Osteonecrosis of the jaw induced by orally administered bisphosphonates: incidence, clinical features, predisposing factors and treatment outcome
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Osteonecrosis of the jaw (ONJ) is a well-known devastating side effect of bisphosphonate therapy for cancer. Several ONJ cases of patients using oral bisphosphonates have been reported in the literature. The present study analyzed the clinical features, predisposing factors, and treatment outcome of 11 patients with oral bisphosphonates-related ONJ.
Introduction and hypothesis
Osteonecrosis of the jaw (ONJ) is a well-known side effect of parenteral bisphosphonates therapy. Although ONJ has been reported in patients using oral bisphosphonates, documentation of this entity is sparse. It was hypothesized that the clinical features, predisposing factors, and treatment outcome of this population are different from those of oncologic patients.
This retrospective bi-central study involved 98 ONJ patients, 13 of whom were treated with oral bisphosphonates. Two patients were excluded because of previous use of intravenous bisphosphonates. The profiles of 11 patients were analyzed.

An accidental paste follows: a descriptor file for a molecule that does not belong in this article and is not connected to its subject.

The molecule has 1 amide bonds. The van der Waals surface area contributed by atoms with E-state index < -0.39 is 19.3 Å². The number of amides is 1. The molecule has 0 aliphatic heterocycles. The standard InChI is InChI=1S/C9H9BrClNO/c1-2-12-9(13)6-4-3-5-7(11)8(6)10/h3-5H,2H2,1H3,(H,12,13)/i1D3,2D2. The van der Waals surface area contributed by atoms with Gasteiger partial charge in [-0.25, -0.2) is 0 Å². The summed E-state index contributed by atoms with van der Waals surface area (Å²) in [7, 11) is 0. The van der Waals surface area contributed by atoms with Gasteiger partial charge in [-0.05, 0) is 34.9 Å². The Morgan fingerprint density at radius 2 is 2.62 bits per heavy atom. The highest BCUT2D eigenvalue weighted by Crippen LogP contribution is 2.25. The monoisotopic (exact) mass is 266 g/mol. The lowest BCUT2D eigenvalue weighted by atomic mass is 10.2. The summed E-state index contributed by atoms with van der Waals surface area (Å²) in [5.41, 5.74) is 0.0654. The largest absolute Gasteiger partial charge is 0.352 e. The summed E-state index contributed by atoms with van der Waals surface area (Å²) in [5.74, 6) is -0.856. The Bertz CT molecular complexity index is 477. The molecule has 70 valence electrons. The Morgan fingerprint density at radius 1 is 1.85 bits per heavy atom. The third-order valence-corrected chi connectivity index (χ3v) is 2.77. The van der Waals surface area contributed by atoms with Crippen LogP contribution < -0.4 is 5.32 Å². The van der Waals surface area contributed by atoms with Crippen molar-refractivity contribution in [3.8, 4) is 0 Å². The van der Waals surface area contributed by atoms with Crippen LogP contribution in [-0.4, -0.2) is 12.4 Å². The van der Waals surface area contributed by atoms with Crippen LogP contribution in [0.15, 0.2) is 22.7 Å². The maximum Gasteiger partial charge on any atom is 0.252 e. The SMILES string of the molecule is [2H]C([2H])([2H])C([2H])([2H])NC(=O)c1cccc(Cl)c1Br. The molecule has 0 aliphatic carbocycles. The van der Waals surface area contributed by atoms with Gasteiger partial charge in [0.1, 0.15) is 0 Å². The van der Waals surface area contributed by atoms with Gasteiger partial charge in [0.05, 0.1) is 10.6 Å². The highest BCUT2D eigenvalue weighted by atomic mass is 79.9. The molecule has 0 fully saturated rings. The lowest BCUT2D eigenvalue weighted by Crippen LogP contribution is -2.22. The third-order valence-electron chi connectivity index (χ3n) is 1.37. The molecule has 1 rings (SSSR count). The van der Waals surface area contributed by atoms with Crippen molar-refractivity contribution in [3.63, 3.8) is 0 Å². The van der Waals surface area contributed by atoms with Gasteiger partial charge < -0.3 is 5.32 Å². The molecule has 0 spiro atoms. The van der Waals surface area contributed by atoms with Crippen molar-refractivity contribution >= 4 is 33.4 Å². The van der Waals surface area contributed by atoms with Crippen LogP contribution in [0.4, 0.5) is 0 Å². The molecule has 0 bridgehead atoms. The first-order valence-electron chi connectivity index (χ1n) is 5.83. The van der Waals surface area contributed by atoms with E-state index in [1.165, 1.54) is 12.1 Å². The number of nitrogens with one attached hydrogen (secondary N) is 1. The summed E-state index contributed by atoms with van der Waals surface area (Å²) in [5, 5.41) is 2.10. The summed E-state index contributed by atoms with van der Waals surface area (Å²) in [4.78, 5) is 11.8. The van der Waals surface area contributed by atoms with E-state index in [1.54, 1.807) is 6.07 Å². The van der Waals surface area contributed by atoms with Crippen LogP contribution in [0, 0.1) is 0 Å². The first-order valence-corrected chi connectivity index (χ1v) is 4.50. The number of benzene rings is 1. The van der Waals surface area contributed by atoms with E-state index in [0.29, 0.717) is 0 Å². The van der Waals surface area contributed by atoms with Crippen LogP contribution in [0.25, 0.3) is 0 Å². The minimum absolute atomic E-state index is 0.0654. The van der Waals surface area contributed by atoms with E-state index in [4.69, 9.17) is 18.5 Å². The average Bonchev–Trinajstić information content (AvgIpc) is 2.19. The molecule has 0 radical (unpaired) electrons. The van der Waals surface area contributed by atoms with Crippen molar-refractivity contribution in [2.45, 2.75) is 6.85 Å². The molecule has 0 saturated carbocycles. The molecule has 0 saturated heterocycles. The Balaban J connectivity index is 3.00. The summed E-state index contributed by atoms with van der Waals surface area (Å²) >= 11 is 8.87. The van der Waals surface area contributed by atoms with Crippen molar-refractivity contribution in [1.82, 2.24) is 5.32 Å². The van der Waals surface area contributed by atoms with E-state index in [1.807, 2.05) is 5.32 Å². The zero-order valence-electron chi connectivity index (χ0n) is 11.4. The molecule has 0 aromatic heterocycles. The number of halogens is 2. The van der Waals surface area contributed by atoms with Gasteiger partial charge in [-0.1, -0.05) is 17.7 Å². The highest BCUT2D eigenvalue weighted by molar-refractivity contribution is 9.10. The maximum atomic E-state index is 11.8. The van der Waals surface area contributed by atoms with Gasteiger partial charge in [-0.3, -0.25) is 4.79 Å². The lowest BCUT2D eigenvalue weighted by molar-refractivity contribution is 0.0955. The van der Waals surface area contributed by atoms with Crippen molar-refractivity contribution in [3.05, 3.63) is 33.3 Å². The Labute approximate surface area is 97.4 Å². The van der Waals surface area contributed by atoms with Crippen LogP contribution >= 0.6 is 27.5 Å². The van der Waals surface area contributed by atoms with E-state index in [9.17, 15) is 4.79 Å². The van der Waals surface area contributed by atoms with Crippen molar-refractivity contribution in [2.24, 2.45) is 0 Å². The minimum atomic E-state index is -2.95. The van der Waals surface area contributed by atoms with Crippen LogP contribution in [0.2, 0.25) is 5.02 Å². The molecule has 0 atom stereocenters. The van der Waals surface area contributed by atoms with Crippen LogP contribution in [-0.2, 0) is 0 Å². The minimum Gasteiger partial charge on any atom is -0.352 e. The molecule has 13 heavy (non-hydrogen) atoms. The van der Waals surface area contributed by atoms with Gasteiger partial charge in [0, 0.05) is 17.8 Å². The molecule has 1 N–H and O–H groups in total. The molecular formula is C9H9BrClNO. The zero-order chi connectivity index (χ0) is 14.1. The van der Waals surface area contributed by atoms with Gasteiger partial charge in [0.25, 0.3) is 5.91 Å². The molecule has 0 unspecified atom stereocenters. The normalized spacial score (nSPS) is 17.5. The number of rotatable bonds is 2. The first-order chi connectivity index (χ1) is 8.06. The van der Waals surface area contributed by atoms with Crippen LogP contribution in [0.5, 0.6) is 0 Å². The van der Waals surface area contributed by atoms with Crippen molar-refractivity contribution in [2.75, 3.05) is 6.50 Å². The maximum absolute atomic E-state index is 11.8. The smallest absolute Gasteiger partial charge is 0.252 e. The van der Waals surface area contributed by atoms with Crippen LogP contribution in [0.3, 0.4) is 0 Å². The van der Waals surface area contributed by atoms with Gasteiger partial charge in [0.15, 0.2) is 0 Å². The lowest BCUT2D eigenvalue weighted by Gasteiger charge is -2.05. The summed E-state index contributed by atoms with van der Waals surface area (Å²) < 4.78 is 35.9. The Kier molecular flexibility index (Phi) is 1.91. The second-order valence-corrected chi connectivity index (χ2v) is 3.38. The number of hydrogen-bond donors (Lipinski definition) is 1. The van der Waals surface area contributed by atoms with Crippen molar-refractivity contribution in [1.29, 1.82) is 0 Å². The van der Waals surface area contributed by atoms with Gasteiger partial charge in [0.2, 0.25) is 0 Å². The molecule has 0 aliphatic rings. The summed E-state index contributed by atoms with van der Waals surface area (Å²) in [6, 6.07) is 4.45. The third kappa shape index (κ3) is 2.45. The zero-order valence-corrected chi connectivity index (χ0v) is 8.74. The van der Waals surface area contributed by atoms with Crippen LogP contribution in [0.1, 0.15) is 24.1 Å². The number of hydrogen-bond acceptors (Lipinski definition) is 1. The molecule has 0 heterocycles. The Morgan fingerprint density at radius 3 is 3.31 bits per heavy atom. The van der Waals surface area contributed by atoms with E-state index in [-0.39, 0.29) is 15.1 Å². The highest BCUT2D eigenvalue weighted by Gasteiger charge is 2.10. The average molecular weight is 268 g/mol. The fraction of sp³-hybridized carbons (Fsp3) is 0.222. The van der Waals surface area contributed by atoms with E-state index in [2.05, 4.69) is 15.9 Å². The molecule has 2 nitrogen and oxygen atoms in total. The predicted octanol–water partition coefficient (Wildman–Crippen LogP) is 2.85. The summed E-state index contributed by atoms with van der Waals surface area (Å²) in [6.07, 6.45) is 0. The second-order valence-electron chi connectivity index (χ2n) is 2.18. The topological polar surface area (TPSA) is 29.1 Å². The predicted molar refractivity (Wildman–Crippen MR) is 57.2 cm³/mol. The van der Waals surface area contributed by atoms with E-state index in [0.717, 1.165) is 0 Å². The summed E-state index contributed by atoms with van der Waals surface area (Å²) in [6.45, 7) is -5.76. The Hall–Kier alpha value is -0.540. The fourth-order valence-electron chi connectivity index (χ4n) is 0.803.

The mean duration of alendronate use before developing ONJ was 4.1 years. ONJ was triggered by dental surgery in 9 patients and by ill-fitted dentures in 2. Heavy smokers were the most recalcitrant subjects. Among the nine patients with at least 6 months of follow-up, ONJ healed completely in three, partially in four, and not at all in two.
ONJ is a rare devastating side effect of oral bisphosphonates associated with patient morbidity and high financial burden. Clinicians must be aware of this entity and inform patients of the risks of dental surgery. The synergistic effect of smoking in the pathogenesis of ONJ should be further investigated.
- Osteonecrosis of the jaw induced by orally administered bisphosphonates: incidence, clinical features, predisposing factors and treatment outcome
Volume 18, Issue 10 , pp 1363-1370
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- 1. Department of Oral Pathology and Oral Medicine, The Maurice and Gabriela Goldschleger School of Dental Medicine, Tel Aviv University, P.O. Box 39040, Tel Aviv, 69978, Israel
- 2. Department of Oral and Maxillofacial Surgery, “Sheba” Medical Center, Tel-Hashomer, Israel
- 3. Department of Oral Medicine, Hebrew University-Hadassah School of Dental Medicine, Jerusalem, Israel
- 4. Department of Oral and Maxillofacial Surgery, Hebrew University-Hadassah School of Dental Medicine, Jerusalem, Israel